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Poetry: A Survivor's Guide has earned high praise from students, teachers, and readers from around the globe for its playful sincerity and idiosyncratic humor and for its approach to a subject both loved and feared. Updated and expanded, including six new sections, the second edition probes a range of strategies for inspiring students and aspiring poets on the ways poetry relates to their own lives. These include the delights and pitfalls of individual meditation, the complications of identity and appropriation, and the uses and utility of poetry as a tool of social change.The second edition also includes a curated companion website for teachers, students, and aspiring poets that features poetry examples, writing prompts and exercises, and resources for publishing poetry.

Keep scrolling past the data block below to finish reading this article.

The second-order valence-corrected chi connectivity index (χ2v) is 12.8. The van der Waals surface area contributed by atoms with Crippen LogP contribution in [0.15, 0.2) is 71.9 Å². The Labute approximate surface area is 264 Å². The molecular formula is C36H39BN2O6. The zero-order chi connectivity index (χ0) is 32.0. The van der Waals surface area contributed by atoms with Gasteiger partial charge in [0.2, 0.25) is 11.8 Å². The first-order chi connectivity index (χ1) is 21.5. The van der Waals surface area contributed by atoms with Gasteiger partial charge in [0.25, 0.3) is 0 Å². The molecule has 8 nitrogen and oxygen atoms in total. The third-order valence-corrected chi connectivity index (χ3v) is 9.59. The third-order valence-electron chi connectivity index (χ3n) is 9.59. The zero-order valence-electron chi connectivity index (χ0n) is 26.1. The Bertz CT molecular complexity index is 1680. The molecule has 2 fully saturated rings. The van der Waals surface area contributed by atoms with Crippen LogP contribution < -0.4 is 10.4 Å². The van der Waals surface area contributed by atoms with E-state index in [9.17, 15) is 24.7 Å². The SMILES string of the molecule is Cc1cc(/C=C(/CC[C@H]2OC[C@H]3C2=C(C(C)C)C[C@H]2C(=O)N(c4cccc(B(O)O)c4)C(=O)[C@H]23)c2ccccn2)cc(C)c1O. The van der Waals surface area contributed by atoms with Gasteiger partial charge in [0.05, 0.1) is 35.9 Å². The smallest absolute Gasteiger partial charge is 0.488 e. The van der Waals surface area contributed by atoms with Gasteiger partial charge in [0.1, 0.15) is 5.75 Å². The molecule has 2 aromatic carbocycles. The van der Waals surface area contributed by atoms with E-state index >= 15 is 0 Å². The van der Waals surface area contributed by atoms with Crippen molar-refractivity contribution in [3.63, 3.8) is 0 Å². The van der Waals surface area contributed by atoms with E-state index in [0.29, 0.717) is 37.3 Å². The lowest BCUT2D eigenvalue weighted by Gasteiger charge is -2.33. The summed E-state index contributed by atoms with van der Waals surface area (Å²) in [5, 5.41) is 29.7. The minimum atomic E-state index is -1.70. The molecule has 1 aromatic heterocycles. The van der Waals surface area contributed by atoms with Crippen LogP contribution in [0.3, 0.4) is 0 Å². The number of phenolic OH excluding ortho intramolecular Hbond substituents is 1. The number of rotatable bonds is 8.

A companionable and enriching book for readers and writers of poetry alike. Diverse in scope and fresh in its perspective, Poetry: A Survivor's Guide is an essential resource. * Isabel Galleymore, Senior Lecturer in Creative Writing, University of Birmingham, UK * Mark Yakich's Poetry: A Survivor's Guide is more than a guide, it's a heart's hornbook for all of us who occasionally look at a poem and see nothing but alphabet soup. Ranging freely from topics like "Culture Jamming" to "Ineffability" to "Procrastination," Yakich brings us closer to the mysteries of art in entries of dazzling intimacy and intelligence. You will find cartoons here, and logos, and recipes, and illusions-and then, when you put down Poetry: A Survivor's Guide and pick up a poem to read, you'll find all those things there, too. If you're a poet, this book will remind you of the reasons why you fell in love with the art in the first place. If you're a reader falling in love with the art in the first place, it might just make you a poet. * Srikanth Reddy, Professor of English, University of Chicago, USA, and author of Underworld Lit * Poetry: A Survivor's Guide is a brilliantly provocative, witty and illuminating book about poetry in its many guises. It is both an homage to poetry and a reveille for its reanimation. In a series of superb vignettes - everything from 'Reader's Block' to 'Culture Jamming' and 'Procrastination' - Mark Yakich offers sage advice and in doing so, bursts the urban myths about poetry wide open. This book will turn on its head everything you have ever thought about poetry, it will empower and entertain you and, most importantly, it will change the way you think about poetry. * Cassandra Atherton, Professor of Literary Studies and Professional & Creative Writing, Deakin University, Australia * Yakich's irreverent style, conversational tone, and quirky illustrations make for a guide that will be both instructive and entertaining for anyone interested in learning more about reading and writing poetry. * Publishers Weekly [on the first edition] * Surviving the "poetry bug" isn't always easy and can sometimes feel very lonely. But, Yakich's (English, Loyola Univ. New Orleans; A Meaning for Wife) handy guide could be the help lonely and not-so-lonely poets need. It presses tenets, techniques, and propositions about poetry in a gentle and reassuring way. Filled with clear examples and helpful tips, ostensibly this is a book for people who are interested in the making of poetry, but that could be writers as much as readers. ...Yakich is never pedantic or overly intellectual, writing instead in an informal voice that tends to feel more like a friendly discussion at the watercooler than a college lecture. ...[It] is cheerfully written and kindly meant. * Library Journal [on the first edition] * Yakich (Loyola Univ., New Orleans) has written an excellent textbook for any poetry classroom. Aimed at readers and writers of poetry, as well as those who are not comfortable with the genre, the book is full of humorous anecdotes and suggestions for how to enjoy poems and how to write them. The engaging writing is that of a poet, and the author speaks with an informal authority. He breaks down poetry by author, style, and theme and encourages even the most dubious to tackle poetry. A quick and easy read, the book offers suggestions in short bursts, one after the next. Wry and entertaining, the book appears superficially simplistic but clearly has layers of thought put into it. Good for reading for enjoyment or to inspire and educate. The book will also appeal to poets who struggle with writer's block or just want an entertaining read on a topic they love. Summing Up: Recommended. Lower- and upper-division undergraduates; general readers; professionals. * CHOICE [on the first edition] * Irreverent and often profound pronouncements define Mark Yakich's Poetry: A Survivor's Guide, which seeks to bridge the gap between those haughty academic treatises on verse (such as Ezra Pound's ABC of Reading) and those quaint, but ultimately limited, workbooks brimming with writing exercises ... A light yet bountiful read, Poetry: A Survivor's Guide offers concise, practical advice for those who yearn to hone their craft and deepen their appreciation for poetry's strange majesty ... In his best moments, Yakich captures a genuine excitement for artistic possibility while remaining ever mindful of the practical demands we must confront with the world's oldest art form ... Poetry: A Surivor's Guide succeeds due to its sincere, idiosyncratic counsel for those embarking on their poetic journey. Though the field of creative writing suffers from no shortage of craft books, few offer readers a study so accessible, engaging, and comprehensive. * Plume [on the first edition] * This is a funny, brash, sweet, in-your-face, humble, questioning, advice-dispensing, and utterly smart-as-hell book. Everything you ever wanted (or didn't know you wanted) to know about "surviving" the reading or writing of a poem, or being a poet, or maybe even what it feels like to be a poem is in this "guide." With a light touch, Yakich fills these pages with stories, ruminations, and wisdom backed by years of reading, writing, and teaching poetry. His discussions of poems and poets range across time periods and aesthetics and he covers a wide-range of topics, with everything from heavy-hitters like image and metaphor to less frequent comers like spirituality and how not to fear literary critics. This book is indeed a guide, but not ultimately for how to "survive" poems so much as how to revel in them-not despite but because of their ambiguity, their strangeness, their lack of value (and the opposite), and for the chance they offer us to "play." Dedicated to Yakich's students, Poetry: A Survivor's Guide is for anyone who continues, for whatever ineffable reasons, to travel with poems in our pockets. * Shara McCallum, Director of the Stadler Center for Poetry, Bucknell University, USA, and author of The Face of Water: New & Selected Poems [on the first edition] * When we lose our connection to language, we lose our connection to ourselves. This book will teach you how to make sense of any poem. But, more importantly, how to make sense of the amazing and baffling world around us. Funny, inventive, perceptive, astute, accessible, affable, compassionate; Yakich is the perfect tour guide for a trip into, through, and around poetry. You will survive, and be stronger, more creative, and less alone after the adventure. * Priscila Uppal, Poet, Novelist, and Professor of English, York University, Canada [on the first edition] * In a market glutted with conventional poetry primers, it's quite a relief to discover the wide-ranging candor of Mark Yakich. Playful, soulful, sardonic, this is the kind of survivalist manual you'll want to cozy up to in bed. * Timothy Liu, author of poetry collections including Of Thee I Sing and Bending the Mind Around the Dream's Blown Fuse [on the first edition] * Poetry: A Survivor's Guide is filled with helpful advice, anecdotes, examples-and humor. Yakich takes his subject seriously (he does, after all, make a living writing and teaching it), but he also sees the fun in it. Poetry is part of life, in all its glorious wonder, awe, joy, tragedy, and ridiculousness, and Yakich would say that's how we should read it and write it. * Tweetspeak Poetry [on the first edition] * Reading this survivor's guide will make you feel why you fell in love with the poem. Not only will it remind you why you fell in love, Yakich's smart, playful, humble and sometimes brash words towards the poetry will make you realize (hopefully you already knew) the importance of the art in your life, others, and the social setting. * Elijah Tubbs, [r] blog [on the first edition] * Divided into two main sections: Reading and Writing, this 'survivor's guide' touches on everything from sections on poetry basics like enjambment and rhythm, to 'reader's block' and advice on applying to MFA programs and submitting to literary magazines. It includes bits of guidance ('Close study of how a line ends and moves into the next is as good as any entry point in examining a poem') to moments of reassurance ('There's no need to finish reading an epic poem you only got halfway through. Its purpose was to be read halfway'). * Taylor Murrow, Room 220 ("Bringing poetry down from a pedestal: an interview with Mark Yakich") [on the first edition] *